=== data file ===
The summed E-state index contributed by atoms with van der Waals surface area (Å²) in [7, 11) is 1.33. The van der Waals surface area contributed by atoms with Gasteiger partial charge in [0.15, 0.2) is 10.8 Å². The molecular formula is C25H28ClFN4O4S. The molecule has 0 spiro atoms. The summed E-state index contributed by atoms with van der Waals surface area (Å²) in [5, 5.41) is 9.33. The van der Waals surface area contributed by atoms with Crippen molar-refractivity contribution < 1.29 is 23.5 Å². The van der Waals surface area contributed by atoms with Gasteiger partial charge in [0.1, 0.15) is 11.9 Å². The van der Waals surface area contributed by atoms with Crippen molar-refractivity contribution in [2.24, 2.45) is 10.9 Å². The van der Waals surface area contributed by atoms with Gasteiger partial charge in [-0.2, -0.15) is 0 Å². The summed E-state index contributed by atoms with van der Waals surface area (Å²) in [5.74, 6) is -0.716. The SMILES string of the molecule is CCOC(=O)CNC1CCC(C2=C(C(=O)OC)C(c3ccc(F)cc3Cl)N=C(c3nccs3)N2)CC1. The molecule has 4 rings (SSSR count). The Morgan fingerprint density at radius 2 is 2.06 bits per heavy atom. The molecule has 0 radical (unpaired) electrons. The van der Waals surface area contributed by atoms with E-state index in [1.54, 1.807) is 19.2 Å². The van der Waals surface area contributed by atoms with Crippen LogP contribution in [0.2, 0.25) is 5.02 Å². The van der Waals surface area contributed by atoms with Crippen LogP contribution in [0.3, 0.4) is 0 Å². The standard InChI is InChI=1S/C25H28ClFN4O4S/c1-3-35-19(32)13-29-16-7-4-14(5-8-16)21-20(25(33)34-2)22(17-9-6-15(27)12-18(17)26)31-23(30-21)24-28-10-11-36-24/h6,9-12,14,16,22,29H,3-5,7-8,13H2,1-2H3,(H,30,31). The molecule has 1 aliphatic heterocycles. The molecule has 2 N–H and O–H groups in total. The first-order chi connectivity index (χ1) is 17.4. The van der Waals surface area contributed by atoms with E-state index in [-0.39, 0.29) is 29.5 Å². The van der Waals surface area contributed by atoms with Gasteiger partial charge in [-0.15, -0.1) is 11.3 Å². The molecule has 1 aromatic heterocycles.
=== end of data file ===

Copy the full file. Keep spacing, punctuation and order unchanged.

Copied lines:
The summed E-state index contributed by atoms with van der Waals surface area (Å²) in [7, 11) is 1.33. The van der Waals surface area contributed by atoms with Gasteiger partial charge in [0.15, 0.2) is 10.8 Å². The molecular formula is C25H28ClFN4O4S. The molecule has 0 spiro atoms. The summed E-state index contributed by atoms with van der Waals surface area (Å²) in [5, 5.41) is 9.33. The van der Waals surface area contributed by atoms with Crippen molar-refractivity contribution < 1.29 is 23.5 Å². The van der Waals surface area contributed by atoms with Gasteiger partial charge in [0.1, 0.15) is 11.9 Å². The van der Waals surface area contributed by atoms with Crippen molar-refractivity contribution in [2.24, 2.45) is 10.9 Å². The van der Waals surface area contributed by atoms with Gasteiger partial charge in [-0.2, -0.15) is 0 Å². The summed E-state index contributed by atoms with van der Waals surface area (Å²) in [5.74, 6) is -0.716. The SMILES string of the molecule is CCOC(=O)CNC1CCC(C2=C(C(=O)OC)C(c3ccc(F)cc3Cl)N=C(c3nccs3)N2)CC1. The molecule has 4 rings (SSSR count). The Morgan fingerprint density at radius 2 is 2.06 bits per heavy atom. The molecule has 0 radical (unpaired) electrons. The van der Waals surface area contributed by atoms with E-state index in [1.54, 1.807) is 19.2 Å². The van der Waals surface area contributed by atoms with Crippen LogP contribution in [0.2, 0.25) is 5.02 Å². The van der Waals surface area contributed by atoms with Crippen LogP contribution in [0.3, 0.4) is 0 Å². The standard InChI is InChI=1S/C25H28ClFN4O4S/c1-3-35-19(32)13-29-16-7-4-14(5-8-16)21-20(25(33)34-2)22(17-9-6-15(27)12-18(17)26)31-23(30-21)24-28-10-11-36-24/h6,9-12,14,16,22,29H,3-5,7-8,13H2,1-2H3,(H,30,31). The molecule has 1 aliphatic heterocycles. The molecule has 2 N–H and O–H groups in total. The first-order chi connectivity index (χ1) is 17.4. The van der Waals surface area contributed by atoms with E-state index in [-0.39, 0.29) is 29.5 Å². The van der Waals surface area contributed by atoms with Gasteiger partial charge in [-0.15, -0.1) is 11.3 Å². The molecule has 1 aromatic heterocycles.